UQx Bioimg101x 6.7.1 PET Image Reconstruction

PET images are reconstructed in a similar fashion
to CT. The main difference is in how the signal is detected, in CT we project an external
beam through tissue and measure attenuation. In PET we detect the signal from an injected
radioactive isotope in the tissue. Here we see a typical PET image that has been overlaid
on a gray CT image. Note that the resolution is substantially less than that of CT or MRI,
this lower resolution is largely due to the smaller amount of information and lower signal
to noise that is available during acquisition. In order to understand PET reconstruction
we first need to review the process by which the PET signal is acquired. In a PET system
the subject is placed in the scanner. The scanners detector is called a scintillator
ring and can detect extremely low signals, in PET’s case this signal consists of a single
positron. In order to detect this each detector element is quite large. Recent advances in
technology have enabled smaller and smaller elements in this array which in turn leads
to better resolution. The use of cascade photo diodes to replace the scintillator ring also
increases the speed of acquisition that in turn will also increase resolution. In PET
imaging a radio tracer is then injected and once this binds with the target tissue a collision
event occurs, represented here as a star. This results in two positrons being emitted
in exactly opposite directions to each other at the speed of light. Given their velocity,
irrespective of their location in the object these two positrons will hit the detector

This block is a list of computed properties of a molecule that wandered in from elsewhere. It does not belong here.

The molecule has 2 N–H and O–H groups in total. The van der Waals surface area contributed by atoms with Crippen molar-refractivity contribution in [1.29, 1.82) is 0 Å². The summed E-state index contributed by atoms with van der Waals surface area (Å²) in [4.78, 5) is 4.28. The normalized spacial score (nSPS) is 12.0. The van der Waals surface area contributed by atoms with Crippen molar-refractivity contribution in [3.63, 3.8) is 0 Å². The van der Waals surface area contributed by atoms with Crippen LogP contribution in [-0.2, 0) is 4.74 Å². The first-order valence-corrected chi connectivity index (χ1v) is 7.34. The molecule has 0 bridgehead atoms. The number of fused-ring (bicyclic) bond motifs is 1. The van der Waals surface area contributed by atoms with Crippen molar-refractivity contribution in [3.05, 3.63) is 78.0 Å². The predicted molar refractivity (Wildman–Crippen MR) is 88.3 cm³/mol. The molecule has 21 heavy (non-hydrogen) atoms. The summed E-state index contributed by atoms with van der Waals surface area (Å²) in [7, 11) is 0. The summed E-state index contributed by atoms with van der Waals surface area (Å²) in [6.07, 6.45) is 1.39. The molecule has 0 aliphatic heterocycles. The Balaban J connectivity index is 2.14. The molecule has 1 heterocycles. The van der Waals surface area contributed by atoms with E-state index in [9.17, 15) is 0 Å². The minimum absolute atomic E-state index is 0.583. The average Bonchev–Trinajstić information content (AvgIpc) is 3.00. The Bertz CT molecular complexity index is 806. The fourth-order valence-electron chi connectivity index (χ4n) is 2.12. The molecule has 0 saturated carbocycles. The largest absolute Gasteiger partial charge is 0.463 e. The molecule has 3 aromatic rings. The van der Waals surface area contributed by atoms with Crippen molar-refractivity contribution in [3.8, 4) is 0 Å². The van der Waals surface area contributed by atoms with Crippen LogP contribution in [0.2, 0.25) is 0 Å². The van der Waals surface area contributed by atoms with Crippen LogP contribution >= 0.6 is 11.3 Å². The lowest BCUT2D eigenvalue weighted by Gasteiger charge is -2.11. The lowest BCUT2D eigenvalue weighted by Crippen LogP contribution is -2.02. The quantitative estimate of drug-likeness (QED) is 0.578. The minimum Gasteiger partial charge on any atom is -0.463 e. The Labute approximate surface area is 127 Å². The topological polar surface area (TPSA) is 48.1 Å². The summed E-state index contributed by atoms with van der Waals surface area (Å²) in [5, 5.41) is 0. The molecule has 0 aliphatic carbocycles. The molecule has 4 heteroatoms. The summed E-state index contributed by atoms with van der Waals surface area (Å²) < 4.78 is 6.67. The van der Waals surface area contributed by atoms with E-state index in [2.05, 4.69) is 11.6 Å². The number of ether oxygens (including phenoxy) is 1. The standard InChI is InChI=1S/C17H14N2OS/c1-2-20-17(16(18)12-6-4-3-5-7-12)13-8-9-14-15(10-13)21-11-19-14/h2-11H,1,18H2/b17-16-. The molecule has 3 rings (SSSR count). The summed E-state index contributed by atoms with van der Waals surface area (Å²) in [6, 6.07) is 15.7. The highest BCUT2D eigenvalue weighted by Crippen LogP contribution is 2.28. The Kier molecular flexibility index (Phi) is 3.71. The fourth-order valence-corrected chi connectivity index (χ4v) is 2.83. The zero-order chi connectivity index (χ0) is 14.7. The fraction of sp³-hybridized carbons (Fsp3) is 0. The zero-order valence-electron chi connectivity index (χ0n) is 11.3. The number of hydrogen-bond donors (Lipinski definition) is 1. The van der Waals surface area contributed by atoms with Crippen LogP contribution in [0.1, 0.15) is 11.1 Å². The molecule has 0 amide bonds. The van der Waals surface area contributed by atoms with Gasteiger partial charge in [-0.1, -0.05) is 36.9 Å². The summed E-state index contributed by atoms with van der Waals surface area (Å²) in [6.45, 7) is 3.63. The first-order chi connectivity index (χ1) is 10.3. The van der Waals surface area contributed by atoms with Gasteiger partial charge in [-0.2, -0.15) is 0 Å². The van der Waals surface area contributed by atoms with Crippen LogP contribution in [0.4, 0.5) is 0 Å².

ring at essentially the same time. When this happens the scanner records what is called
a co-incidence event. As more of the PET tracer binds at a location more collision events
are then recorded as time progresses. The time scale over which this happens is dependant
on the tracers binding potential and the abundance of what is being bound but typically is between
6 and 12 nanoseconds. Note that not all collision events will be recorded, only those that occur
in the same plane as the scintillator ring. This is another factor that reduces the amount
of signal that is available in a PET scanner. Note that some modern scanners can detect
some of the out of plane coincidence events but only a small percentage more. If we now
look at the case of where multiple simultaneous tracer bindings are occurring. We can see
that there will be multiple over-lapping co-incidence events. While the events themselves are occurring
simultaneously, the detection of the co-incidence events will still occur independently given
the immense speed of the positrons. The raw output data from the scanner is then a series
of points that represent the co-incidence events, each event is represented as two points
through which a line can be drawn. This is called a Line or Response or LOR. From the
data we don’t know where along the LOR the event occurred. More modern detectors with
a higher time resolution can give an approximation of where the event occurred within an accuracy
of about a hundred millimetres. These systems are called Time of Flight or TOF detectors
and operate on a time scale of approximately three nanoseconds. We can now visualise the
reconstruction process by placing a probabilistic line between each of the two points from the
co-incidence event raw data. As we add more and more of these events. The result is a
final probabilistic map of the source of the events. We haven’t displayed the exact technical
details of how this occurs as there are many differing techniques. The most typically used
technique involves first sorting the LOR’s into similar directions, grouping them into
what are called sinograms and then reconstructing them as per CT backprojection. Other techniques
used statistical techniques such as expectation maximisation to generate an inverse solution.
What is similar between all these techniques is that the end result is a probabilistic
map of the source of the co-incidence events.

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1 Response

  1. Juhan says:

    It's not he positrons that are detected, but the two same energy (0.511 MeV) photons that are produced in the process of annihilation between the positron and an electron in the tissue.

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